How to fix missing dSYM files on Firebase Crashlytics

So you decided to set up Firebase Crashlytics on your iOS app to be able to track any crashes that may occur, either while testing or in production. You followed the Firebase documentation step by step and did everything correctly. You forced a crash and it appeared on the Firebase console? Great.

You uploaded the app on TestFlight and told your testers to start testing. After some time, you open the Firebase console and notice that there were no crashes recorded and you see a big red sign telling you that you have to upload dSYM files to be able to process those crashes.

But how are you going to do that?

Let’s first explain what a dSYM file is.

Firstly, when Xcode compiles source code to machine code it generates a list of symbols (class names, global variables, method, and function names). That symbol and the information about the file name and the line number where the symbol is declared constitute a debug symbol. Those debug symbols are used both by the Xcode debugger and for generating the crash reports. When you create a debug build these debug symbols are contained inside the compiled binary file.

Archiving an app

When you create a release build (when you archive an app) debug symbols are placed in a dSYM (Debug Symbol) file to reduce the size of the app. Each binary file (main app executable, frameworks, and app extensions) in an app contains its dSYM file. The binary file and its corresponding dSYM file are tied together by a build UUID. This build UUID is unique, even when the same source code gets compiled with a different Xcode version or build settings, a different UUID will get generated. dSYM files are not the only symbol files. When you archive an app with bitcode, the symbols in the dSYM files are replaced by obfuscated symbols to provide privacy for symbol names. A new symbol file bcsymbolmap (bitcode symbol map) gets created and its purpose is to translate these hidden symbol names back to the original symbol names.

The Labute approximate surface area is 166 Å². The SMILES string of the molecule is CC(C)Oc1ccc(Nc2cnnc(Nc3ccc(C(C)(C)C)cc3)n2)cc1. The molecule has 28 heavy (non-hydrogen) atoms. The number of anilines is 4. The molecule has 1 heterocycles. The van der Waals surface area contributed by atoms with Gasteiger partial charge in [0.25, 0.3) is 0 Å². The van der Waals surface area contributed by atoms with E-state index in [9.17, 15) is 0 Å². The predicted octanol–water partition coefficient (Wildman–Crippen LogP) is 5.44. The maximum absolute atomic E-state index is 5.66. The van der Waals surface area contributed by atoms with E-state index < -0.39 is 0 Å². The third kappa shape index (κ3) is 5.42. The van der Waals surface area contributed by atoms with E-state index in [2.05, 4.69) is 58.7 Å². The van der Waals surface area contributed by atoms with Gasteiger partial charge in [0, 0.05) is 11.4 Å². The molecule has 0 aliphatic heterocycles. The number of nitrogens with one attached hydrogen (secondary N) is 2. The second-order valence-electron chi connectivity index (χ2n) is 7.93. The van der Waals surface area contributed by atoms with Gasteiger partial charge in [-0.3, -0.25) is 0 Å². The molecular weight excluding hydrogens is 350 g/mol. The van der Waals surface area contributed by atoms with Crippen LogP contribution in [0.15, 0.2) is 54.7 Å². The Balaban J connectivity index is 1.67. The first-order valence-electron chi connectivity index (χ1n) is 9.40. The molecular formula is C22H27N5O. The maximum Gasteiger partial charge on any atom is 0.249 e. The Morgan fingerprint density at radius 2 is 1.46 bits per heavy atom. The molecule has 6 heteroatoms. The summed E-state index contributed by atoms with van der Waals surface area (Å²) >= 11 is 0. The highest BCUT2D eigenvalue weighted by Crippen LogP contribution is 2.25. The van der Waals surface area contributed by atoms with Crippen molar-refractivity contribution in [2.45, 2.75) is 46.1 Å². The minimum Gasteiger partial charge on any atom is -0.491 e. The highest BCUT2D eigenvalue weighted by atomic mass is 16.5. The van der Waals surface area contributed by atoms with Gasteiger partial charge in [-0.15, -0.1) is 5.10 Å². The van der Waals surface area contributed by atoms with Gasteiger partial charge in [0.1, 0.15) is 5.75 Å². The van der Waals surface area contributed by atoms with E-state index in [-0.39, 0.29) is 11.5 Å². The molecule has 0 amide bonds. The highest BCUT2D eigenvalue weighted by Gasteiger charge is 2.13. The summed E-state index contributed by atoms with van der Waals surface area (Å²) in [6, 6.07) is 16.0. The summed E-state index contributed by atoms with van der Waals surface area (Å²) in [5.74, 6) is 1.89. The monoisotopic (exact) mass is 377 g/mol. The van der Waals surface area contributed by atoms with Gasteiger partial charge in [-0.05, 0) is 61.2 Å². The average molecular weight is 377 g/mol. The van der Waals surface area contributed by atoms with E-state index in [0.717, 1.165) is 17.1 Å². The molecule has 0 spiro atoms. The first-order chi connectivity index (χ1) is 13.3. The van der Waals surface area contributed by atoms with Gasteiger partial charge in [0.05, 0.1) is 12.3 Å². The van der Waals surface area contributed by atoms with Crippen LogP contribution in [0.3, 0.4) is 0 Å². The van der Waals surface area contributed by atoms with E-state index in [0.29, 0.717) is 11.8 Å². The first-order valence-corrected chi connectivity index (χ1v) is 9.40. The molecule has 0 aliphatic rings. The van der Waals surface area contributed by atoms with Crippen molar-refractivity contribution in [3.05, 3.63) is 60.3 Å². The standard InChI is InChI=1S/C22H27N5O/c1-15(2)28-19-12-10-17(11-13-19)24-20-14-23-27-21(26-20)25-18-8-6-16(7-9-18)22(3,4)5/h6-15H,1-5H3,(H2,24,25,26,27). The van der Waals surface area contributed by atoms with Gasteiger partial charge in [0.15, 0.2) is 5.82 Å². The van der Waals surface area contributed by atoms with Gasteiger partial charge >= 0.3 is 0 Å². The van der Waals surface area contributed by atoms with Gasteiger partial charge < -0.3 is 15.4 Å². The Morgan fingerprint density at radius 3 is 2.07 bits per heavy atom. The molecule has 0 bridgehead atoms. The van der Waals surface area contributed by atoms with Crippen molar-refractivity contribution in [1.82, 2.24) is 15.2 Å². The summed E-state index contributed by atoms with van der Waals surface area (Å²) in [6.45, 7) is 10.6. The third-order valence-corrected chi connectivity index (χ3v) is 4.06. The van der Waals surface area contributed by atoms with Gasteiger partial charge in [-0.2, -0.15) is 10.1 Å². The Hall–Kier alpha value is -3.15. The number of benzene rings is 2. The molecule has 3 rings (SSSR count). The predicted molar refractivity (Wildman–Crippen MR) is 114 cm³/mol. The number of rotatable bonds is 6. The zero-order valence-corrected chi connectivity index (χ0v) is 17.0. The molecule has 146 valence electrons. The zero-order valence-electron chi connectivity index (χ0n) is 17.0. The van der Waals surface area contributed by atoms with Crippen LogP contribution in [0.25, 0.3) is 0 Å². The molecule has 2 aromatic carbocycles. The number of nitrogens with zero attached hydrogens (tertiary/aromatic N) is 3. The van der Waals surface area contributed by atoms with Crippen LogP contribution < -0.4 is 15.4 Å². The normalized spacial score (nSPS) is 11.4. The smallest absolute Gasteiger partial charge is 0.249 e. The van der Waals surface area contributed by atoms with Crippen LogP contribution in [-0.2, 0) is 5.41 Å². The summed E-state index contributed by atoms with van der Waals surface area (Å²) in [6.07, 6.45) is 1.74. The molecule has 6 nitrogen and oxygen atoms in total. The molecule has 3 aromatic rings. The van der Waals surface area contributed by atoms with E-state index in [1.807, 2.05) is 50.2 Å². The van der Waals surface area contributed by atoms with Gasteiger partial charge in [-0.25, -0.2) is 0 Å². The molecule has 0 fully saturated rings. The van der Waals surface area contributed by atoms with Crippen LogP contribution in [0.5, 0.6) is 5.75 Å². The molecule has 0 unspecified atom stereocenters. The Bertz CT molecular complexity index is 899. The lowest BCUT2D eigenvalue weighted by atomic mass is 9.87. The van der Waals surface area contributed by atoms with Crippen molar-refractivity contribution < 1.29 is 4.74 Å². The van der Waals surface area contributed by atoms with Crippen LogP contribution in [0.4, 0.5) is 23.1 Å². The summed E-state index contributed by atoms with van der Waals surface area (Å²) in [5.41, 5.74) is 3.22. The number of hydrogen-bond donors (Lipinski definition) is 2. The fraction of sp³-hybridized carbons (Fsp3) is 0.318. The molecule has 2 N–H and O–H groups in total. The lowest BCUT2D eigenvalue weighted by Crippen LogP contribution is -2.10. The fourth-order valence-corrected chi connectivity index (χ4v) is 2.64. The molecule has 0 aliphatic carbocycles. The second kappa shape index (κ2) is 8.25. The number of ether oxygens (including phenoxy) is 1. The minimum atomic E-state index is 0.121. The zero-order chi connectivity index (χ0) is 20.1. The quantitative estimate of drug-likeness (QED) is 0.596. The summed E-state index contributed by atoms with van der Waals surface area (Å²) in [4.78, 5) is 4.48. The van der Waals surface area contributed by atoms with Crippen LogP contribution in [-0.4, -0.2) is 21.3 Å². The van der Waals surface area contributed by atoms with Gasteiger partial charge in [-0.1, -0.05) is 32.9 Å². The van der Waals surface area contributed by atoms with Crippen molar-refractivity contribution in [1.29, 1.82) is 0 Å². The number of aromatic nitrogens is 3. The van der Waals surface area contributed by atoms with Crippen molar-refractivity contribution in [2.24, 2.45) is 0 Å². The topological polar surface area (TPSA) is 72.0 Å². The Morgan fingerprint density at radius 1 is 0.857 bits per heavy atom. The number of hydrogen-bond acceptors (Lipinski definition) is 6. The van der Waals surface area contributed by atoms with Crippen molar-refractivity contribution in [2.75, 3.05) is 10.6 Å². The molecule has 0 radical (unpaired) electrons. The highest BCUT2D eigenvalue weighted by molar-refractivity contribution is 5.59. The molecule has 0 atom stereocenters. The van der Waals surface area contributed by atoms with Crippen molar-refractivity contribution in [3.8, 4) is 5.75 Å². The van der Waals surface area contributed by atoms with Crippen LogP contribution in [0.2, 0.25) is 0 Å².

Uploading app to the app store

When you upload an app to the app store it is uploaded as a bitcode. Bitcode is an intermediate representation of how the code looks. That bitcode is later converted to an app binary by Apple. Those new binaries now have different UUIDs than dSYMs that were uploaded to Firebase during build time. So new dSYM files get created and we have to manually upload them to Firebase.

How to fix

1. Open Firebase Console and see for what build should you upload the dSYM files

2. Open that build on App Store Connect 

3. Open build metadata, under General Information find the Includes Symbols tab and click on Download dSYM

4. Unzip the downloaded file

5. Write down the paths for the Pods folder of your application, GoogleService-Info.plst file, and the downloaded dSYMs folder

6. Open the terminal and execute the following command

/path/to/pods/directory/FirebaseCrashlytics/upload-symbols-gsp /path/to/GoogleService-Info.plist -p ios /path/to/dSYMs

7.  If you’ve written the command correctly there should be no warnings and errors and the console should output UUIDs of all the dSYM files that have been uploaded. You can check if they match with the ones in your Firebase console.

8. Wait a couple of minutes for Firebase to process the files

And voila, all the crashes should be displayed on the console.